Note that we have obtain the following factorization of ${M}$:

$\displaystyle \left[\begin{array}{cc} A & B\\ C & D \end{array}\right]=\left[\begin{array}{cc} I & 0\\ CA^{-1} & I \end{array}\right]\left[\begin{array}{cc} A & 0\\ 0 & D-CA^{-1}B \end{array}\right]\left[\begin{array}{cc} I & A^{-1}B\\ 0 & I \end{array}\right].$

By taking the determinants

$\displaystyle \left|\begin{array}{cc} A & B\\ C & D \end{array}\right|=\left|\begin{array}{cc} I & 0\\ CA^{-1} & I \end{array}\right|\left|\begin{array}{cc} A & 0\\ 0 & D-CA^{-1}B \end{array}\right|\left|\begin{array}{cc} I & A^{-1}B\\ 0 & I \end{array}\right|.$

we obtain the Schur’s determinant formula for ${2\times2}$ block matrices,

$\displaystyle \det M=\det A\;\det(M/A).$

Mathematician Emilie Virginia Haynsworth (1916-1985) introduced a name and a notation for the Schur complement of a square nonsingular (or invertible) submatrix in a partitioned (two-way block) matrix. The term Schur complement first appeared in Emily’s 1968 paper On the Schur Complement in Basel Mathematical Notes, then in Linear Algebra and its Applications Vol. 1 (1968), AMS Proceedings (1969), and in Linear Algebra and its Applications Vol. 3 (1970).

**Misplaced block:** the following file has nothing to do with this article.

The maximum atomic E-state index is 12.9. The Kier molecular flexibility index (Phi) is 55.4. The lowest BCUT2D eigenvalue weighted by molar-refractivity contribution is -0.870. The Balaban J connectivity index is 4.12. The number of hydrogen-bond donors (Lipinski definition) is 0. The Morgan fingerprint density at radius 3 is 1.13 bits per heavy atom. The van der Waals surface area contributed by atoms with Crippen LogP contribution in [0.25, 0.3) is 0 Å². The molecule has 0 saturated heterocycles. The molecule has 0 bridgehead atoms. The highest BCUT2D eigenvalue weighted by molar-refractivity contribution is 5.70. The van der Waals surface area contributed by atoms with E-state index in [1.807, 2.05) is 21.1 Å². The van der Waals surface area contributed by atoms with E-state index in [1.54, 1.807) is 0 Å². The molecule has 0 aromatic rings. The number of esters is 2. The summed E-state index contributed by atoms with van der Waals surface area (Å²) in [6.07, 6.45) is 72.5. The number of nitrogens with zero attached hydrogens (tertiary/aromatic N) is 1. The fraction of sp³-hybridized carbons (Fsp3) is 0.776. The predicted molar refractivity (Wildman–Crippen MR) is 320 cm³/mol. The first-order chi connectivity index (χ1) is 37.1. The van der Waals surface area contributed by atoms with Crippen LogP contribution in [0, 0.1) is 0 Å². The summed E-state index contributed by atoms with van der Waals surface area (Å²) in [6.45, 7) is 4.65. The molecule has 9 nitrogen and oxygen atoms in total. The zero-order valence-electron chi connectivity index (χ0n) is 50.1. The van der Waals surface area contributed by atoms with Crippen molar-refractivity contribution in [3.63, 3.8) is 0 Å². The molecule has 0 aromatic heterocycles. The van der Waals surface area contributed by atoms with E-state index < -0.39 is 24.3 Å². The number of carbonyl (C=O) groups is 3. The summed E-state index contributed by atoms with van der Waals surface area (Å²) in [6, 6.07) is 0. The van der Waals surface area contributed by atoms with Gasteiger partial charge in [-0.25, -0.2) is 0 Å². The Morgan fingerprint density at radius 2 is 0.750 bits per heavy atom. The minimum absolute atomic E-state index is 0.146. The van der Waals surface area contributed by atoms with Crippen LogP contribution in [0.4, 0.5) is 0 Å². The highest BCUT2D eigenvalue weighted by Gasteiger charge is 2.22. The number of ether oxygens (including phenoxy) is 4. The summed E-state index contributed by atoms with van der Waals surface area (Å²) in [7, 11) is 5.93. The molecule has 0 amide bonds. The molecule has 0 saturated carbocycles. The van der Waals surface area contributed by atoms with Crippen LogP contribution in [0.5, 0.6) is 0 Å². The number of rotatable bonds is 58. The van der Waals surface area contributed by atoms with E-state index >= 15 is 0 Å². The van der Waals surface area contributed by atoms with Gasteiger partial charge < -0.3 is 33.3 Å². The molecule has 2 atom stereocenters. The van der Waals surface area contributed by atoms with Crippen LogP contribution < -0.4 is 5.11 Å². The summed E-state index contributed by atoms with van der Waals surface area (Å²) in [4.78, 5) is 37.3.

We will now present a ${2\times2}$ block matrix proof, focusing on ${m\times n}$ complex matrices.

Proof: Let ${A,B\in\mathbb{C}^{m\times n}}$. Then

$\displaystyle M=\left[\begin{array}{cc} I & A^{*}\\ B & I \end{array}\right]\left[\begin{array}{cc} I & B^{*}\\ A & I \end{array}\right]=\left[\begin{array}{cc} I+A^{*}A & A^{*}+B^{*}\\ A+B & I+BB^{*} \end{array}\right]\geq0.$

By taking the Schur complement of ${I+A^{*}A}$, we arrive at

$\displaystyle S=I+BB^{*}-(A+B)(I+A^{*}A)^{-1}(A^{*}+B{}^{*})\geq0$

and hence

$\displaystyle (I+A^{*}A)(I+BB^{*})\geq(A+B)(A+B)^{*}.$

which ensures, when ${A}$ and ${B}$ are square, that

$\displaystyle \left|\det(A+B)\right|^{2}\leq\det(I+A^{*}A)\;\det(I+BB^{*}).$

Equality occurs if and only if rank ${M=}$ rank ${A}$; that is, by the Guttman rank additivity formula, rank ${M=}$ rank ${A+}$rank ${S}$ if and only if ${S=0}$. When ${A}$ is nonsingular, ${M}$ is nonsingular if and only if ${S}$ is nonsingular.$\Box$

References

[1] Zhang, Fuzhen. Matrix theory: basic results and techniques. Springer Science & Business Media, 2011.

Proofs from THE BOOK by Martin Aigner and Günter Ziegler begins by giving six proofs of the infinity of primes. We will go over the third proof. Before we go over this proof, lets cover some background.

— 1. Fermat Numbers —